Dr. Kezhong Zhao will present on the significant advanced solver techniques deployed in HFSS over the last decade. Some of these new technologies, such as the general domain decomposition solver, hybrid finite element-boundary integral solver (FE-BI), hybrid integral equation region solver (IE region), and the more recent 3D component array and mesh fusion solvers, are all based on the powerful domain decomposition method (DDM). DDM is a technique that enables HFSS to exploit HPC capabilities to solve electromagnetic problems of unprecedented size and scope. DDM decomposes the original problem into subdomains, with the continuity of EM fields at the interfaces enforced through a suitable boundary condition. Among the many benefits of DDM is that the most efficient solver or meshing technology can be employed in each domain, a benefit exploited to considerable benefit in the recent introduction of HFSS mesh fusion technology.
Dr. Robert (Bob) Kipp will discuss simulations at extreme scale. A wide class of electromagnetic problems involve objects and environments that span hundreds to many thousands of wavelengths: installed antenna performance and coupling, indoor/outdoor RF propagation, inter-vehicle (V2V and V2X) communication, radar signatures and sensing, and reflector and lens antennas. Whether for rapid turnaround or just to fit a simulation into available computing resources, large-scale problems remain the sweet spot of high-frequency asymptotic methods. In this webinar, Bob will present the latest techniques and capabilities of the SBR method. The discussion will start with traditional SBR and then show its extensions to incorporate edge diffraction mechanisms, fuselage-hugging creeping waves, and refraction in dielectric volumes. Then SBR will be related to other full-wave and ray-tracing methods to demonstrate how there are massive parallelization potentials with graphics processing units (GPUs). Practical examples from diverse application areas will be presented to illustrate the accuracy, speed, and overall practicality of SBR, showing its value in the CEM toolbox.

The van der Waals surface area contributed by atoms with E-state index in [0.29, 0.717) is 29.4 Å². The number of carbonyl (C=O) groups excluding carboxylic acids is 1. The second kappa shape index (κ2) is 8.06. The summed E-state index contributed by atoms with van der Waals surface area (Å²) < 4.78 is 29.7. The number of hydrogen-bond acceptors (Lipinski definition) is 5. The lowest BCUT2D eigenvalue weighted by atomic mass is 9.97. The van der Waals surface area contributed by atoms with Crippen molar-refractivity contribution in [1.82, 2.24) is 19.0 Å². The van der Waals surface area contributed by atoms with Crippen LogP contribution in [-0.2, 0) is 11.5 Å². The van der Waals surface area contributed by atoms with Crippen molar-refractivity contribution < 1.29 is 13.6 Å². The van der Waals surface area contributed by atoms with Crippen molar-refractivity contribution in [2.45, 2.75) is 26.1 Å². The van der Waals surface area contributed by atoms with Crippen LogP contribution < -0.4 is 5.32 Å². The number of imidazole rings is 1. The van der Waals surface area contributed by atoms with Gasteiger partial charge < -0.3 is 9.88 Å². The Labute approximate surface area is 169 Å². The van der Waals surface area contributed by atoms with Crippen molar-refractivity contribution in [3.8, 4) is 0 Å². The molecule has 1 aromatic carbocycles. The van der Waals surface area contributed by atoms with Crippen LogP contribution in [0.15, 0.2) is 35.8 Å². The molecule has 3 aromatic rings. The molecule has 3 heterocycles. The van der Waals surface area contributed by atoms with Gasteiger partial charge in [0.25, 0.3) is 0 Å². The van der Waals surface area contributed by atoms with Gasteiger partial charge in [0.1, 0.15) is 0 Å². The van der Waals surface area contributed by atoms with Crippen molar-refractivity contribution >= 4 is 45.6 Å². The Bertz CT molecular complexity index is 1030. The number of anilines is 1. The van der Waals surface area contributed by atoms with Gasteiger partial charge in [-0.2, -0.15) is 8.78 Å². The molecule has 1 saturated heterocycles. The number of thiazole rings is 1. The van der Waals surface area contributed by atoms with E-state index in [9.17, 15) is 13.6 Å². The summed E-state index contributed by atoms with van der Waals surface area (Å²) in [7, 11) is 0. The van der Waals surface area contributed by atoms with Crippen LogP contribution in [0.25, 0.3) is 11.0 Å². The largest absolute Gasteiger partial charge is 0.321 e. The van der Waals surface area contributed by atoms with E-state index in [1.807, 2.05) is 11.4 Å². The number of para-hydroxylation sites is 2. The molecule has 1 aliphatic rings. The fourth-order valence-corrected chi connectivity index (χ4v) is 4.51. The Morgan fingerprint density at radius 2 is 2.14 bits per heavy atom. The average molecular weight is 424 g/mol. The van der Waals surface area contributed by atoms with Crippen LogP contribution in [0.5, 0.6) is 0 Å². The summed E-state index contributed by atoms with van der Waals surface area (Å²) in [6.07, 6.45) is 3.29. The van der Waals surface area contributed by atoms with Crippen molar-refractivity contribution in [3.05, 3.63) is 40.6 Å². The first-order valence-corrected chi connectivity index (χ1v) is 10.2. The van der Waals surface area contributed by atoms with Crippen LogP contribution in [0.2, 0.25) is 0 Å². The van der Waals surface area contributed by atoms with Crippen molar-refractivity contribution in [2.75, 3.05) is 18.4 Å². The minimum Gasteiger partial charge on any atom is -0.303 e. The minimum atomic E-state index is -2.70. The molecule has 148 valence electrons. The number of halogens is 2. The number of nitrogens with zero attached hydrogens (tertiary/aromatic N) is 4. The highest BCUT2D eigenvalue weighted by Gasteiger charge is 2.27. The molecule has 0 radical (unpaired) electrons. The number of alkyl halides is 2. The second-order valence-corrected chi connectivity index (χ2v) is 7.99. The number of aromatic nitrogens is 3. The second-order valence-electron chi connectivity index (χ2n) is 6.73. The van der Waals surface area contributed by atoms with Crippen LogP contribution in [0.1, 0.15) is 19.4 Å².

Dr. James Pond, principal product manager and former chief technology officer of Lumerical, will present on optics, photonics, and light. The simulation of optical and photonic devices requires a wide range of solvers to cover multiple length scales and physical effects. Simulations can model nano-scale devices, such as image sensor pixels, multi-quantum well lasers, and micro-LED emitters, as well as macroscale systems, such as augmented reality displays and full automobile scenes with multiple light sources and camera sensors. Furthermore, system modeling involves combining simulations from multiple scales. For example, the analysis of a smart phone display requires the simulation of individual pixels, as well as the simulation of an entire scene with different sources of ambient light to perform human vision analysis. James will review various methods of simulating electromagnetics for optics, from ray tracers to full wave electromagnetic solvers, as well as specialty solvers for periodic and planar systems. In addition, James will discuss the simulation of quantum and electro-optical effects for light absorption, emission, modulation, and amplification and will conclude with a discussion on solvers for integrated photonic circuits for both classical and quantum applications. The audience will gain an understanding of the multiphysics, multiscale nature of optics and photonics, the simulation challenges this creates, and the breadth of solvers available to overcome.
We hope you will be able to join us in this webinar series as we examine the breadth and depth of Ansys CEM technology, from DC to daylight. If you are interested in CEM and how it works, don’t miss out.